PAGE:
Colorectal Cancer

About Colorectal Cancer

Colorectal cancer is the third most commonly diagnosed cancer in men and women and can often go undetected until it has significantly advanced. While more than 90 percent of new cases occur in people 50 and older, the disease has become a reality for many people younger than age 50; it is the only group in which incidence rates are on the rise.

More than 90 percent of colorectal cancers can be cured when caught in their early stages. Early detection is key. Learn the facts and get screened. Preventable. Treatable. Beatable.

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Rectal Cancer

The colon and rectum are both a part of the large intestine but they start in different places. The colon is about five feet long, and the rectum is the last six to 12 inches of the colon that extends to the anus.

Rectal cancer starts in the rectum, which is the last 12 centimeters (nearly 5 inches) of the colon. It’s where the body stores stools until you have a bowel movement. Colon cancer can begin anywhere in the colon, which is about five feet long and absorbs water from stool. Both cancers have very similar risk factors, symptoms and treatments.

Advanced Treatment


Statistics show that patients undergoing ERAS colorectal surgery are being discharged one-half to one day sooner experience less pain than with convention surgical methods. Our team invested time in researching, talking with colleagues at other gold-standard cancer care organizations and making sure that the ERAS program was perfected for the patient population in our facilities. Because of the extensive work put into bringing this new technique to the Cancer Center, patients are experiencing very positive results.



Beginning at age 45, men and women should begin screening with one of the examination schedules below:

  1. A colonoscopy every 10 years.
  2. A flexible sigmoidoscopy (FSIG) every 5 years.*
  3. A double-contrast barium enema every 5 years.*
  4. CT Colonography (virtual colonoscopy) every 5 years*
  5. An at-home, multiple sample Guaiac-based fecal occult blood test (gFOBT) or fecal immunochemical test (FIT) every year*
  6. Stool DNA (sDNA), every 3 years*

*Colonoscopy should be done if test results are positive.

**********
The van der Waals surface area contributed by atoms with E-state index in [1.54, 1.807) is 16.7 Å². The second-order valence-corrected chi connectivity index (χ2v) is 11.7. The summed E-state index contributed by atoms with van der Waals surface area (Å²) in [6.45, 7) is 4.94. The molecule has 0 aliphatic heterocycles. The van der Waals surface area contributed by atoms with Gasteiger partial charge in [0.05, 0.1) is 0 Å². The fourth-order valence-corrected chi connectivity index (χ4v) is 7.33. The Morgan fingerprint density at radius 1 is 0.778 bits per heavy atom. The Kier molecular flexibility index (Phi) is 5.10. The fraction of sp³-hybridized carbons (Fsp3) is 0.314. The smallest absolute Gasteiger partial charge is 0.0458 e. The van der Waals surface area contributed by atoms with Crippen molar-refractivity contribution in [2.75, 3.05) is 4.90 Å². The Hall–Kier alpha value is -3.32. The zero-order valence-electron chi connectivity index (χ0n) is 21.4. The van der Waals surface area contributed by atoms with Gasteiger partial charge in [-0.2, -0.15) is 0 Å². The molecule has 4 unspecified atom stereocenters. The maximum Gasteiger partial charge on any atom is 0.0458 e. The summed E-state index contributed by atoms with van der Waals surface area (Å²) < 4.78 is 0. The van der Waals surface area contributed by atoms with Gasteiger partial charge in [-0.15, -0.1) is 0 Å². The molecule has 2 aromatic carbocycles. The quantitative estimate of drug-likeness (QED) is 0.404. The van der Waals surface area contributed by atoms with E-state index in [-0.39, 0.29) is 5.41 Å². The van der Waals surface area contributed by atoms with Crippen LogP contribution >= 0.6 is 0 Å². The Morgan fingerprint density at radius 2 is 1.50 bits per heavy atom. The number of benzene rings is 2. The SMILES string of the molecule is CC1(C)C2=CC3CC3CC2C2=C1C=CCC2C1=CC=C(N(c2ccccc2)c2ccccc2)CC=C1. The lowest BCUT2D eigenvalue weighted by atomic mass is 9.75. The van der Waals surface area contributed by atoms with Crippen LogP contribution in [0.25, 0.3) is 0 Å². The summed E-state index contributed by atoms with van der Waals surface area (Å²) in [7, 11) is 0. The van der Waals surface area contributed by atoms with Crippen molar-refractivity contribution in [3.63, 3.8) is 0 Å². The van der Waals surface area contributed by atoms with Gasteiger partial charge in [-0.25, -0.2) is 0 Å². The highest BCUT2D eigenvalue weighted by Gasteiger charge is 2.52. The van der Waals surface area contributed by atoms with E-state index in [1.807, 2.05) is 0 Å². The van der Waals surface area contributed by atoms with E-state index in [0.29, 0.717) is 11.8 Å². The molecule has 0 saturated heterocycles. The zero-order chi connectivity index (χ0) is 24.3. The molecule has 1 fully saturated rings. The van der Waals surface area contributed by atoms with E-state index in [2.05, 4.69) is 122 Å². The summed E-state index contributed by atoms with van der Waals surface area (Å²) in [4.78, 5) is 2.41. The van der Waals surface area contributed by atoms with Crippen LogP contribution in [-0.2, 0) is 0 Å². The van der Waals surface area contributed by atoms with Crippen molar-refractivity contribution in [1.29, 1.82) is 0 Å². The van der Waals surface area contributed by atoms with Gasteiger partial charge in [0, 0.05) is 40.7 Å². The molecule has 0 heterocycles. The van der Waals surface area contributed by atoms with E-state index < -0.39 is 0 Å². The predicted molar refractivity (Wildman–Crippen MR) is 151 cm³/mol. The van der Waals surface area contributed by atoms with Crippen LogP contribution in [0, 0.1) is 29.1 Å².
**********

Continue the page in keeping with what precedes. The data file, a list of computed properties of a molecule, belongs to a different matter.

Forty-five is the recommended age to begin colorectal to begin colorectal cancer screening, unless there is a family history, in which case screenings should start earlier. Other factors such as obesity, sedentary lifestyle, smoking and the amount of intake of red meat can all increase the risk of colorectal cancer. Some families are more colorectal cancer-prone than others due to genetic predisposition to colorectal cancer, referred to as Lynch syndrome. Through genetic testing, Lynch syndrome, often called hereditary nonpolyposis colorectal cancer, can be identified.


Possible symptoms of colorectal cancer may include a change in bowel habits, such as diarrhea, constipation, narrowing of the stool, that lasts for more than a few days, or a feeling that you need to have a bowel movement that is not relieved by doing so. Other symptoms may be rectal bleeding or blood in the stool, which may make it look dark, cramping or abdominal (belly) pain, weakness and fatigue, or unintended weight loss. Please consult with your doctor if you experience any of these symptoms.


Clinical Trials

Clinical trials are research studies that involve human beings in order to test new ways to prevent, detect, diagnose or treat diseases. A drug must be part of a clinical trial before the FDA will approve it to be put on the market. Oncology clinical trials are conducted in order to test new drugs or a new combination of drug treatments, new surgery and radiation therapies and new medical devices. Every cancer center patient is evaluated for participation in a clinical trial. Those who meet the criteria to participate in clinical research receive a standard of care treatment, but with the added benefit of a trial that may enhance their outcomes. If interested in volunteering to participate in a clinical research trial, or if you have concerns about the conduct of clinical research, please contact the Clinical Research office at (225) 215-1353, or by email at

Additional Support

  • American Cancer Society: The American Cancer Society website contains information on many aspects of cancer care geared toward patients and caregivers.
  • National Cancer Institute: National Cancer Institute is a federal program that is part of the National Institutes of Health. It has resources and information for patients and caregivers which is based on scientific research.